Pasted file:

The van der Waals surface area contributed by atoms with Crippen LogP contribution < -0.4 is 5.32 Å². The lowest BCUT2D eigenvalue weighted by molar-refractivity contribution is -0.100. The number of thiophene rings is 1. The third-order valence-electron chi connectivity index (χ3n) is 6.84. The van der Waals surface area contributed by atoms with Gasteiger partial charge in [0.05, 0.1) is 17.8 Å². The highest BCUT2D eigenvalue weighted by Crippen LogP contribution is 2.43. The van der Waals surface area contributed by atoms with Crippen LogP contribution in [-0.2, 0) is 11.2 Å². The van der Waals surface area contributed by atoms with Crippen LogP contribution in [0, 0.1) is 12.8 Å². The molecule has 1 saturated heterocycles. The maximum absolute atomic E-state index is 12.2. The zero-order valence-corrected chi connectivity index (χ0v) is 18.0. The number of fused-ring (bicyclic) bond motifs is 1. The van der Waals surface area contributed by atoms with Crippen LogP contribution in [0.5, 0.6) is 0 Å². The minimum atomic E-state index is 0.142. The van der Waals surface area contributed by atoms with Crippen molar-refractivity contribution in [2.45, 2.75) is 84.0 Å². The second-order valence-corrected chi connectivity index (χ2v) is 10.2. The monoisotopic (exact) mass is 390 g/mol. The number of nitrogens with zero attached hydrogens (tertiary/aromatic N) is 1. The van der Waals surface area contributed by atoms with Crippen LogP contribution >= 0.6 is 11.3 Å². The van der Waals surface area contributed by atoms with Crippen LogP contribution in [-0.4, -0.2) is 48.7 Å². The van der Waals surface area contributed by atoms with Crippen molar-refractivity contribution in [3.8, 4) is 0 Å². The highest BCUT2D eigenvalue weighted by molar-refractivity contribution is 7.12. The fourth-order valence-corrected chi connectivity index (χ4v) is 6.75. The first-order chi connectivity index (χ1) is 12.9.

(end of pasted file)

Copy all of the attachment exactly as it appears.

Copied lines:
The van der Waals surface area contributed by atoms with Crippen LogP contribution < -0.4 is 5.32 Å². The lowest BCUT2D eigenvalue weighted by molar-refractivity contribution is -0.100. The number of thiophene rings is 1. The third-order valence-electron chi connectivity index (χ3n) is 6.84. The van der Waals surface area contributed by atoms with Gasteiger partial charge in [0.05, 0.1) is 17.8 Å². The highest BCUT2D eigenvalue weighted by Crippen LogP contribution is 2.43. The van der Waals surface area contributed by atoms with Crippen LogP contribution in [-0.2, 0) is 11.2 Å². The van der Waals surface area contributed by atoms with Crippen LogP contribution in [0, 0.1) is 12.8 Å². The molecule has 1 saturated heterocycles. The maximum absolute atomic E-state index is 12.2. The zero-order valence-corrected chi connectivity index (χ0v) is 18.0. The number of fused-ring (bicyclic) bond motifs is 1. The van der Waals surface area contributed by atoms with Crippen LogP contribution in [0.5, 0.6) is 0 Å². The minimum atomic E-state index is 0.142. The van der Waals surface area contributed by atoms with Crippen molar-refractivity contribution in [2.45, 2.75) is 84.0 Å². The second-order valence-corrected chi connectivity index (χ2v) is 10.2. The monoisotopic (exact) mass is 390 g/mol. The number of nitrogens with zero attached hydrogens (tertiary/aromatic N) is 1. The van der Waals surface area contributed by atoms with Crippen LogP contribution >= 0.6 is 11.3 Å². The van der Waals surface area contributed by atoms with Crippen LogP contribution in [-0.4, -0.2) is 48.7 Å². The van der Waals surface area contributed by atoms with Crippen molar-refractivity contribution in [3.8, 4) is 0 Å². The highest BCUT2D eigenvalue weighted by molar-refractivity contribution is 7.12. The fourth-order valence-corrected chi connectivity index (χ4v) is 6.75. The first-order chi connectivity index (χ1) is 12.9.